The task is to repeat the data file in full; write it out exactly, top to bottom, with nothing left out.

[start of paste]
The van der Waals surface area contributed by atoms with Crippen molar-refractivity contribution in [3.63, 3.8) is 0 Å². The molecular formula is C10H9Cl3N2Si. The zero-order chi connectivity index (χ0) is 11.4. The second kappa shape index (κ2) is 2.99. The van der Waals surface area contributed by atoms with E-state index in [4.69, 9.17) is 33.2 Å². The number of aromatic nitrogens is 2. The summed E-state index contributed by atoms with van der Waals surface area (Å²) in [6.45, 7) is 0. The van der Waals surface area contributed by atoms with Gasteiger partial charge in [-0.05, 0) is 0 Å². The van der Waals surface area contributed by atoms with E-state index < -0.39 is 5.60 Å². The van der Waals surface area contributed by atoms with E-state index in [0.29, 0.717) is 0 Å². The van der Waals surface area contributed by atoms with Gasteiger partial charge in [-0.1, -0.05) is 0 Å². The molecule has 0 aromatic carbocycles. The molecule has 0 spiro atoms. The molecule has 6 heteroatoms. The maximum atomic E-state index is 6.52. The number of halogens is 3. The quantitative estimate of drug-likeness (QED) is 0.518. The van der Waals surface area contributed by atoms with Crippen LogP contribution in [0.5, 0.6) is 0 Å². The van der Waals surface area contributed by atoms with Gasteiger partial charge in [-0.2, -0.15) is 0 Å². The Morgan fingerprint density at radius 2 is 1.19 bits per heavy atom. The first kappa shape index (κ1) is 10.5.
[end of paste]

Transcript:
The van der Waals surface area contributed by atoms with Crippen molar-refractivity contribution in [3.63, 3.8) is 0 Å². The molecular formula is C10H9Cl3N2Si. The zero-order chi connectivity index (χ0) is 11.4. The second kappa shape index (κ2) is 2.99. The van der Waals surface area contributed by atoms with E-state index in [4.69, 9.17) is 33.2 Å². The number of aromatic nitrogens is 2. The summed E-state index contributed by atoms with van der Waals surface area (Å²) in [6.45, 7) is 0. The van der Waals surface area contributed by atoms with Gasteiger partial charge in [-0.05, 0) is 0 Å². The van der Waals surface area contributed by atoms with E-state index < -0.39 is 5.60 Å². The van der Waals surface area contributed by atoms with E-state index in [0.29, 0.717) is 0 Å². The van der Waals surface area contributed by atoms with Gasteiger partial charge in [-0.1, -0.05) is 0 Å². The molecule has 0 aromatic carbocycles. The molecule has 0 spiro atoms. The molecule has 6 heteroatoms. The maximum atomic E-state index is 6.52. The number of halogens is 3. The quantitative estimate of drug-likeness (QED) is 0.518. The van der Waals surface area contributed by atoms with Crippen LogP contribution in [0.5, 0.6) is 0 Å². The van der Waals surface area contributed by atoms with Gasteiger partial charge in [-0.2, -0.15) is 0 Å². The Morgan fingerprint density at radius 2 is 1.19 bits per heavy atom. The first kappa shape index (κ1) is 10.5.